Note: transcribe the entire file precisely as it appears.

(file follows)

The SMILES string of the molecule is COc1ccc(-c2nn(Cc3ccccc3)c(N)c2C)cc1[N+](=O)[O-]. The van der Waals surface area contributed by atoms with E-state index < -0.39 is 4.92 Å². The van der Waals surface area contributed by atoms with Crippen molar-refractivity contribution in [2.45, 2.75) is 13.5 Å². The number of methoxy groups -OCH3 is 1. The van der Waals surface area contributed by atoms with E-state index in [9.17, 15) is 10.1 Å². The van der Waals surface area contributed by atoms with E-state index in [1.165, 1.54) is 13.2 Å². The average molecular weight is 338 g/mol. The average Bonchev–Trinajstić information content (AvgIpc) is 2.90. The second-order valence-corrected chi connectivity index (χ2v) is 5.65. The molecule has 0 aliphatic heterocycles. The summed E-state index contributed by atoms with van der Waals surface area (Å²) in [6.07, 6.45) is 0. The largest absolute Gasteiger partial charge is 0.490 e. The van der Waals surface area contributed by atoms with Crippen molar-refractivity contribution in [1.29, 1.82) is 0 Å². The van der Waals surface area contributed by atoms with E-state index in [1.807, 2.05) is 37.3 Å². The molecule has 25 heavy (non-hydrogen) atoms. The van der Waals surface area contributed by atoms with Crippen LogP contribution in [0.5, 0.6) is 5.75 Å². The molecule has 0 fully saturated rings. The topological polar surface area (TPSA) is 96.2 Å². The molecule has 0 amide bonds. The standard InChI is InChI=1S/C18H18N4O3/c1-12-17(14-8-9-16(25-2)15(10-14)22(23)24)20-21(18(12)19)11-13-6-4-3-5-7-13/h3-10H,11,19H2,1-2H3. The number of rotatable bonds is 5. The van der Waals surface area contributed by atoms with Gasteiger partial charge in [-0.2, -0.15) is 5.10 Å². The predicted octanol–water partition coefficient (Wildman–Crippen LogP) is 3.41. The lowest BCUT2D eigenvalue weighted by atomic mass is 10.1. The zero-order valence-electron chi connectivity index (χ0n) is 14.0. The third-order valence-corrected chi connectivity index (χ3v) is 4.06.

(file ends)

The SMILES string of the molecule is COc1ccc(-c2nn(Cc3ccccc3)c(N)c2C)cc1[N+](=O)[O-]. The van der Waals surface area contributed by atoms with E-state index < -0.39 is 4.92 Å². The van der Waals surface area contributed by atoms with Crippen molar-refractivity contribution in [2.45, 2.75) is 13.5 Å². The number of methoxy groups -OCH3 is 1. The van der Waals surface area contributed by atoms with E-state index in [9.17, 15) is 10.1 Å². The van der Waals surface area contributed by atoms with E-state index in [1.165, 1.54) is 13.2 Å². The average molecular weight is 338 g/mol. The average Bonchev–Trinajstić information content (AvgIpc) is 2.90. The second-order valence-corrected chi connectivity index (χ2v) is 5.65. The molecule has 0 aliphatic heterocycles. The summed E-state index contributed by atoms with van der Waals surface area (Å²) in [6.07, 6.45) is 0. The largest absolute Gasteiger partial charge is 0.490 e. The van der Waals surface area contributed by atoms with Crippen molar-refractivity contribution in [1.29, 1.82) is 0 Å². The van der Waals surface area contributed by atoms with E-state index in [1.807, 2.05) is 37.3 Å². The molecule has 25 heavy (non-hydrogen) atoms. The van der Waals surface area contributed by atoms with Crippen LogP contribution in [0.5, 0.6) is 5.75 Å². The molecule has 0 fully saturated rings. The topological polar surface area (TPSA) is 96.2 Å². The molecule has 0 amide bonds. The standard InChI is InChI=1S/C18H18N4O3/c1-12-17(14-8-9-16(25-2)15(10-14)22(23)24)20-21(18(12)19)11-13-6-4-3-5-7-13/h3-10H,11,19H2,1-2H3. The number of rotatable bonds is 5. The van der Waals surface area contributed by atoms with Gasteiger partial charge in [-0.2, -0.15) is 5.10 Å². The predicted octanol–water partition coefficient (Wildman–Crippen LogP) is 3.41. The lowest BCUT2D eigenvalue weighted by atomic mass is 10.1. The zero-order valence-electron chi connectivity index (χ0n) is 14.0. The third-order valence-corrected chi connectivity index (χ3v) is 4.06.